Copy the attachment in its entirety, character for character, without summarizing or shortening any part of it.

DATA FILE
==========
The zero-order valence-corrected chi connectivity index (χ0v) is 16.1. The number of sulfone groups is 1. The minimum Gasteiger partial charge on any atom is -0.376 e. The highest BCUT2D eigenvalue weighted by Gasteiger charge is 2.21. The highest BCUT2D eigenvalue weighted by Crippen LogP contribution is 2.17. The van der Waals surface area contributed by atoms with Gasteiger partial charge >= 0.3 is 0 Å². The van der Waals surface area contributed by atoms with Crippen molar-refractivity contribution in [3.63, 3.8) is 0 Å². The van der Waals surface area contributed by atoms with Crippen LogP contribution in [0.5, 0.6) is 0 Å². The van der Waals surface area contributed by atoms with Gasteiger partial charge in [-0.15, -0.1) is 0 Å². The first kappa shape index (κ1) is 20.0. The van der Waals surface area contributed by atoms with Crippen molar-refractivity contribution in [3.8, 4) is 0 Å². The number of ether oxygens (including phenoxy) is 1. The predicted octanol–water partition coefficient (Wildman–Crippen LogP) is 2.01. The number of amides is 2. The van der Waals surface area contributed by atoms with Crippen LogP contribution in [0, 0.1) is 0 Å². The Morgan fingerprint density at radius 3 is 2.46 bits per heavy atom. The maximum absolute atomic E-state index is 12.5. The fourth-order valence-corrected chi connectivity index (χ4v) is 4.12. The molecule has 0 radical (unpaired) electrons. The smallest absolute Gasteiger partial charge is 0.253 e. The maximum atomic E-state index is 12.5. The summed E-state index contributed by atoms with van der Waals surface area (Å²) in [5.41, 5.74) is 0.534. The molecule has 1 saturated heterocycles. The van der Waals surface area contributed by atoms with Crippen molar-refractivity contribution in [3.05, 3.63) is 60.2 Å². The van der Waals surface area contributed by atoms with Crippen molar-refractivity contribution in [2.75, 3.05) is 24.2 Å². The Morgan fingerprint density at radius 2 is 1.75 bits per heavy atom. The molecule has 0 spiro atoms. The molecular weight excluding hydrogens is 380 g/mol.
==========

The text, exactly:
The zero-order valence-corrected chi connectivity index (χ0v) is 16.1. The number of sulfone groups is 1. The minimum Gasteiger partial charge on any atom is -0.376 e. The highest BCUT2D eigenvalue weighted by Gasteiger charge is 2.21. The highest BCUT2D eigenvalue weighted by Crippen LogP contribution is 2.17. The van der Waals surface area contributed by atoms with Gasteiger partial charge >= 0.3 is 0 Å². The van der Waals surface area contributed by atoms with Crippen molar-refractivity contribution in [3.63, 3.8) is 0 Å². The van der Waals surface area contributed by atoms with Crippen LogP contribution in [0.5, 0.6) is 0 Å². The van der Waals surface area contributed by atoms with Gasteiger partial charge in [-0.15, -0.1) is 0 Å². The first kappa shape index (κ1) is 20.0. The van der Waals surface area contributed by atoms with Crippen molar-refractivity contribution in [3.8, 4) is 0 Å². The number of ether oxygens (including phenoxy) is 1. The predicted octanol–water partition coefficient (Wildman–Crippen LogP) is 2.01. The number of amides is 2. The van der Waals surface area contributed by atoms with Crippen LogP contribution in [0, 0.1) is 0 Å². The Morgan fingerprint density at radius 3 is 2.46 bits per heavy atom. The maximum absolute atomic E-state index is 12.5. The fourth-order valence-corrected chi connectivity index (χ4v) is 4.12. The molecule has 0 radical (unpaired) electrons. The smallest absolute Gasteiger partial charge is 0.253 e. The maximum atomic E-state index is 12.5. The summed E-state index contributed by atoms with van der Waals surface area (Å²) in [5.41, 5.74) is 0.534. The molecule has 1 saturated heterocycles. The van der Waals surface area contributed by atoms with Crippen molar-refractivity contribution in [3.05, 3.63) is 60.2 Å². The van der Waals surface area contributed by atoms with Crippen molar-refractivity contribution in [2.75, 3.05) is 24.2 Å². The Morgan fingerprint density at radius 2 is 1.75 bits per heavy atom. The molecule has 0 spiro atoms. The molecular weight excluding hydrogens is 380 g/mol.